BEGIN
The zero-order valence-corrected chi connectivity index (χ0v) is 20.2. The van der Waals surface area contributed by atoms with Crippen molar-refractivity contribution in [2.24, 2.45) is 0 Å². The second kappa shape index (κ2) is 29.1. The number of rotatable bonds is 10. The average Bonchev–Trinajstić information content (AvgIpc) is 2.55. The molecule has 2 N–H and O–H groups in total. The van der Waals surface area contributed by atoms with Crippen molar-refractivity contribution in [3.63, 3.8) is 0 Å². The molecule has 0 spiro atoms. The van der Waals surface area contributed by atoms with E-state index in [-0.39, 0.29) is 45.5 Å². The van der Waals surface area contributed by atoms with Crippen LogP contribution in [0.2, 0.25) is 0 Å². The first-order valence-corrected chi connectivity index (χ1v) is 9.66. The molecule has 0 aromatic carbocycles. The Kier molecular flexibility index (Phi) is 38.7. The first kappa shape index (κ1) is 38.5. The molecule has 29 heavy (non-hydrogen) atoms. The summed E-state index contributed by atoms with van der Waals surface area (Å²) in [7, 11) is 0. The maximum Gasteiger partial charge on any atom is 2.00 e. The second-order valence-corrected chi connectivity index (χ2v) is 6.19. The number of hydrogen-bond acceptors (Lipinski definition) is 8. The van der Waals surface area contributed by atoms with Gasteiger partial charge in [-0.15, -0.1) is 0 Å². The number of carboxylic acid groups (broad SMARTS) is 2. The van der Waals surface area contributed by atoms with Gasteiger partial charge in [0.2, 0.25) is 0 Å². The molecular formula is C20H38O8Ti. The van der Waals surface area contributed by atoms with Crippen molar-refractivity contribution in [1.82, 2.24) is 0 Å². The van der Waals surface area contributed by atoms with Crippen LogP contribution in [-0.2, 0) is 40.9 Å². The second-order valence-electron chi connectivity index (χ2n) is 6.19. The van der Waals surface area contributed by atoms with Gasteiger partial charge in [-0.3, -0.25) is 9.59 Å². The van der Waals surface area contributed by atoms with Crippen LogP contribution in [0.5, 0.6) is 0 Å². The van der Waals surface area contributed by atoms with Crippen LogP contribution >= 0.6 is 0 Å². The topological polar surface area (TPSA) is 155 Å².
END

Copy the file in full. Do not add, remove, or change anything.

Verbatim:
The zero-order valence-corrected chi connectivity index (χ0v) is 20.2. The van der Waals surface area contributed by atoms with Crippen molar-refractivity contribution in [2.24, 2.45) is 0 Å². The second kappa shape index (κ2) is 29.1. The number of rotatable bonds is 10. The average Bonchev–Trinajstić information content (AvgIpc) is 2.55. The molecule has 2 N–H and O–H groups in total. The van der Waals surface area contributed by atoms with Crippen molar-refractivity contribution in [3.63, 3.8) is 0 Å². The molecule has 0 spiro atoms. The van der Waals surface area contributed by atoms with E-state index in [-0.39, 0.29) is 45.5 Å². The van der Waals surface area contributed by atoms with Crippen LogP contribution in [0.2, 0.25) is 0 Å². The first-order valence-corrected chi connectivity index (χ1v) is 9.66. The molecule has 0 aromatic carbocycles. The Kier molecular flexibility index (Phi) is 38.7. The first kappa shape index (κ1) is 38.5. The molecule has 29 heavy (non-hydrogen) atoms. The summed E-state index contributed by atoms with van der Waals surface area (Å²) in [7, 11) is 0. The maximum Gasteiger partial charge on any atom is 2.00 e. The second-order valence-corrected chi connectivity index (χ2v) is 6.19. The number of hydrogen-bond acceptors (Lipinski definition) is 8. The van der Waals surface area contributed by atoms with Gasteiger partial charge in [-0.15, -0.1) is 0 Å². The number of carboxylic acid groups (broad SMARTS) is 2. The van der Waals surface area contributed by atoms with Gasteiger partial charge in [0.2, 0.25) is 0 Å². The molecular formula is C20H38O8Ti. The van der Waals surface area contributed by atoms with Crippen molar-refractivity contribution in [1.82, 2.24) is 0 Å². The van der Waals surface area contributed by atoms with Crippen LogP contribution in [-0.2, 0) is 40.9 Å². The second-order valence-electron chi connectivity index (χ2n) is 6.19. The van der Waals surface area contributed by atoms with Gasteiger partial charge in [-0.3, -0.25) is 9.59 Å². The van der Waals surface area contributed by atoms with Crippen LogP contribution in [0.5, 0.6) is 0 Å². The van der Waals surface area contributed by atoms with Crippen LogP contribution >= 0.6 is 0 Å². The topological polar surface area (TPSA) is 155 Å².